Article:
Independent schools wanting to apply need to follow the outlined process and start by filling out the proposal form.
The Act tightens up the requirement on SEN. Amendments to the Bill in the Lords gave children with special educational needs greater rights to admission to academies than existed in previous academies legislation, and new requirements for funding for low-incidence special needs have been added. One important additional fact that emerged was that there will be a Green paper in the autumn on SEN which will look at SEN, more generally, and include LA, Academies and free school support. The Government also intend to review funding from 2011 onwards. It will be working closely with local authorities and other partners, and the Minister confirmed “that we will give specific consideration to the funding of SEN services. A SEN advisory group is also being established.
Community Engagement, Cohesion
On community engagement, Gibb said the model funding agreement specifically states that academies should be at the heart of the community and share facilities with it. In a concession the Government will add to the funding agreement ‘ an explicit requirement that academies will be required to be at the heart of their communities, to promote community cohesion and to share their facilities with other schools and the wider community’
The Act removes the requirement to consult the local authority before opening an academy
The Act deems academy trusts to be exempt charities. Meaning that they have Charity status but are not regulated by the Charity Commission
Reporting to Parliament
There will now be an annual report to Parliament on the Academies scheme.
The ‘academy freedoms’ the Secretary of State has identified include:
freedom from local authority control
the ability to set their own pay and conditions for staff
freedom from following the National Curriculum
greater control of their budget
greater opportunities for formal collaboration with other public and private organisations
freedom to change the length of terms and school days
freedom to spend the money the local authority currently spends on their behalf
The DFE academies website (FAQ section) states that the funding for existing schools converting to academy status will be based on the level of local authority funding already calculated for the school, plus additions for central services that would normally be provided by the local authority (LA) and to cover VAT. Grant payments to academies to replace local authority services will depend on the level of central expenditure in the LA, and may vary considerably from area to area. The DFE has produced a ready reckoner which gives schools an estimate of the funding they might receive. There will also be a contribution to the costs of the conversion process, which will be a flat-rate grant, normally £25,000. The Bill’s Impact Assessment estimated the average cost of conversion at £78,000 per academy or £66,000 without VAT. It added that the cost to the DFE could be reduced to £25,000 per academy if the rest of the costs were met from the existing balances of converting schools.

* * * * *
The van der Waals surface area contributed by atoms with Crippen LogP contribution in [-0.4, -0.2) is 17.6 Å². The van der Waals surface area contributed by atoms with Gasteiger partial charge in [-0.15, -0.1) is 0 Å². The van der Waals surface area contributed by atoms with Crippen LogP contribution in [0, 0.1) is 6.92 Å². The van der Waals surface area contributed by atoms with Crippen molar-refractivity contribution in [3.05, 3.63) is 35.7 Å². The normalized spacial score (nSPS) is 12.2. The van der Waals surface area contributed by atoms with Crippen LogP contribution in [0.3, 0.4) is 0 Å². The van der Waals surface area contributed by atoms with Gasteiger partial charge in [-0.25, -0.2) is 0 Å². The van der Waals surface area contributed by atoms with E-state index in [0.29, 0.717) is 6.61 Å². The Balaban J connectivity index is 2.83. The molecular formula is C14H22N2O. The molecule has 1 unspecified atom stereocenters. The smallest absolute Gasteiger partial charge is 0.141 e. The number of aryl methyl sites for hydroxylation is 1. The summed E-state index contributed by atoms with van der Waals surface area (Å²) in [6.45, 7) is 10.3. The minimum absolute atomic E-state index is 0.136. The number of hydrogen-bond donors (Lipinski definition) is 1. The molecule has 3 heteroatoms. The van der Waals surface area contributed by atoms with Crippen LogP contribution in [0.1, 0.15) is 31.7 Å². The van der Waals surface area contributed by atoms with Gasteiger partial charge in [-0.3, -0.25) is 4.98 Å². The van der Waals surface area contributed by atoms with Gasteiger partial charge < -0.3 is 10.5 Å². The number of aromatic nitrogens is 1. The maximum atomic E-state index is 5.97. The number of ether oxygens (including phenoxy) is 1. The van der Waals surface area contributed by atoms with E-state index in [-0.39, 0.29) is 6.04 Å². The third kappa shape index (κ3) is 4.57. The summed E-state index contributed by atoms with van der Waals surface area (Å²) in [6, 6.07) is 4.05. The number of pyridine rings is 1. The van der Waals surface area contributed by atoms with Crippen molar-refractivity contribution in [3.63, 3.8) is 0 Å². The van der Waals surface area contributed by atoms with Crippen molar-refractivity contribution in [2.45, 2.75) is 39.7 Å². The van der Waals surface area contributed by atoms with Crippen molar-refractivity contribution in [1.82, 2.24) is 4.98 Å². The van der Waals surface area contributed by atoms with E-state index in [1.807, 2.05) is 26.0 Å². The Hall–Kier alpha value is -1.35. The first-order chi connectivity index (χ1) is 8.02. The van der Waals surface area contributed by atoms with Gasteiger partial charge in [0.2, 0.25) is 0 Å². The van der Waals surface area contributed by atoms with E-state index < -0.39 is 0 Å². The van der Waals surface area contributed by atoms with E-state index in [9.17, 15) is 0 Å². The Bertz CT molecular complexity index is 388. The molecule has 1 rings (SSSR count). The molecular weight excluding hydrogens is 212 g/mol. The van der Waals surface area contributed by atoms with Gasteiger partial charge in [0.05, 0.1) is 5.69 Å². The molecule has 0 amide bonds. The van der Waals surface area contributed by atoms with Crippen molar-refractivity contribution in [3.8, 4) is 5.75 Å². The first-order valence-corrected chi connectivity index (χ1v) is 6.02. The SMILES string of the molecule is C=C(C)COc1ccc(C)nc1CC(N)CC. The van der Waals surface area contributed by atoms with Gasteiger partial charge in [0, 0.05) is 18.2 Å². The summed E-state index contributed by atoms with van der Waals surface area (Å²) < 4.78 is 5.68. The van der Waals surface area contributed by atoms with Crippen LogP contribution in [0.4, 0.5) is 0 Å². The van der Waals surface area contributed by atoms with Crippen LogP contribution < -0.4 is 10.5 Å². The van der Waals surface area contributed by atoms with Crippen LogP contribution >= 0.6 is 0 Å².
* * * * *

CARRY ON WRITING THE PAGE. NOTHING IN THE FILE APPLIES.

The Government has stressed that becoming an academy should not bring about a financial advantage or disadvantage to a school, rather the change is to enable converting schools to have greater freedom on how they use their budgets, and other freedoms. However, commentators have questioned the effect of the changes on non-academy local schools, the ability of local authorities to provide central services where many schools in an area become academies, and the funding implications where schools converting to academy status have surpluses or deficits, for example.
153 schools have said they wish convert so far, which includes about 45 primary schools, at least 12 faith schools and more than 20 grammar schools. Critics suggest this is a disappointing figure, but set against the figure of the 200 Academies currently up and running , it is in fact reasonably impressive, particularly given that the original Academies scheme has been running for over eight years .